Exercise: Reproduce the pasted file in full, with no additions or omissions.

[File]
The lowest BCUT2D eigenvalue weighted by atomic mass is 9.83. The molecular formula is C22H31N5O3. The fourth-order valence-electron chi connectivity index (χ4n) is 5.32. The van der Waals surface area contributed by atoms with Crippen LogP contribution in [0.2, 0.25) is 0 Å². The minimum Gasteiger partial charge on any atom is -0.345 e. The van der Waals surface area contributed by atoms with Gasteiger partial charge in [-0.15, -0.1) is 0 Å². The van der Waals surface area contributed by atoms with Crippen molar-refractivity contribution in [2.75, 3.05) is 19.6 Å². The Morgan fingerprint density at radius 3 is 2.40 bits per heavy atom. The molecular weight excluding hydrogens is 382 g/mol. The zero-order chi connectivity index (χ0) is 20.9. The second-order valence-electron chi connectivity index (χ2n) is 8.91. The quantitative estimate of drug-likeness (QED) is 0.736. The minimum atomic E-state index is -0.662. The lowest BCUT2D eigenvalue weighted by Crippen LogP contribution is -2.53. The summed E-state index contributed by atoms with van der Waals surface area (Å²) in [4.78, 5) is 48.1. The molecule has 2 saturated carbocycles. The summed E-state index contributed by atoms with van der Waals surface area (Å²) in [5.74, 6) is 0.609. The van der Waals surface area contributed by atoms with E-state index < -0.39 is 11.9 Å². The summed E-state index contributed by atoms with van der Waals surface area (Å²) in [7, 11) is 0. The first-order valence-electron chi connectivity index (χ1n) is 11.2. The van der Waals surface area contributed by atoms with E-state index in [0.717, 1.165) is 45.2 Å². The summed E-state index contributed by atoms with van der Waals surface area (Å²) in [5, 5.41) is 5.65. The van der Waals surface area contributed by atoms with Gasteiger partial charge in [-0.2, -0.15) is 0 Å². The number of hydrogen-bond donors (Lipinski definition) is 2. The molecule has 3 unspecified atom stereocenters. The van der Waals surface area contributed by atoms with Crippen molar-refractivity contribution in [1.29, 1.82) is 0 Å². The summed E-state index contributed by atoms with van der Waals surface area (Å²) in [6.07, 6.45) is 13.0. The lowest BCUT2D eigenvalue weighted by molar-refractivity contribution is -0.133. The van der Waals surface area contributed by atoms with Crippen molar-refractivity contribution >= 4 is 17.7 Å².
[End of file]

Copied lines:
The lowest BCUT2D eigenvalue weighted by atomic mass is 9.83. The molecular formula is C22H31N5O3. The fourth-order valence-electron chi connectivity index (χ4n) is 5.32. The van der Waals surface area contributed by atoms with Crippen LogP contribution in [0.2, 0.25) is 0 Å². The minimum Gasteiger partial charge on any atom is -0.345 e. The van der Waals surface area contributed by atoms with Gasteiger partial charge in [-0.15, -0.1) is 0 Å². The van der Waals surface area contributed by atoms with Crippen molar-refractivity contribution in [2.75, 3.05) is 19.6 Å². The Morgan fingerprint density at radius 3 is 2.40 bits per heavy atom. The molecular weight excluding hydrogens is 382 g/mol. The zero-order chi connectivity index (χ0) is 20.9. The second-order valence-electron chi connectivity index (χ2n) is 8.91. The quantitative estimate of drug-likeness (QED) is 0.736. The minimum atomic E-state index is -0.662. The lowest BCUT2D eigenvalue weighted by Crippen LogP contribution is -2.53. The summed E-state index contributed by atoms with van der Waals surface area (Å²) in [4.78, 5) is 48.1. The molecule has 2 saturated carbocycles. The summed E-state index contributed by atoms with van der Waals surface area (Å²) in [5.74, 6) is 0.609. The van der Waals surface area contributed by atoms with E-state index < -0.39 is 11.9 Å². The summed E-state index contributed by atoms with van der Waals surface area (Å²) in [7, 11) is 0. The first-order valence-electron chi connectivity index (χ1n) is 11.2. The van der Waals surface area contributed by atoms with E-state index in [0.717, 1.165) is 45.2 Å². The summed E-state index contributed by atoms with van der Waals surface area (Å²) in [5, 5.41) is 5.65. The van der Waals surface area contributed by atoms with Gasteiger partial charge in [-0.2, -0.15) is 0 Å². The number of hydrogen-bond donors (Lipinski definition) is 2. The molecule has 3 unspecified atom stereocenters. The van der Waals surface area contributed by atoms with Crippen molar-refractivity contribution in [1.29, 1.82) is 0 Å². The summed E-state index contributed by atoms with van der Waals surface area (Å²) in [6.07, 6.45) is 13.0. The lowest BCUT2D eigenvalue weighted by molar-refractivity contribution is -0.133. The van der Waals surface area contributed by atoms with Crippen molar-refractivity contribution >= 4 is 17.7 Å².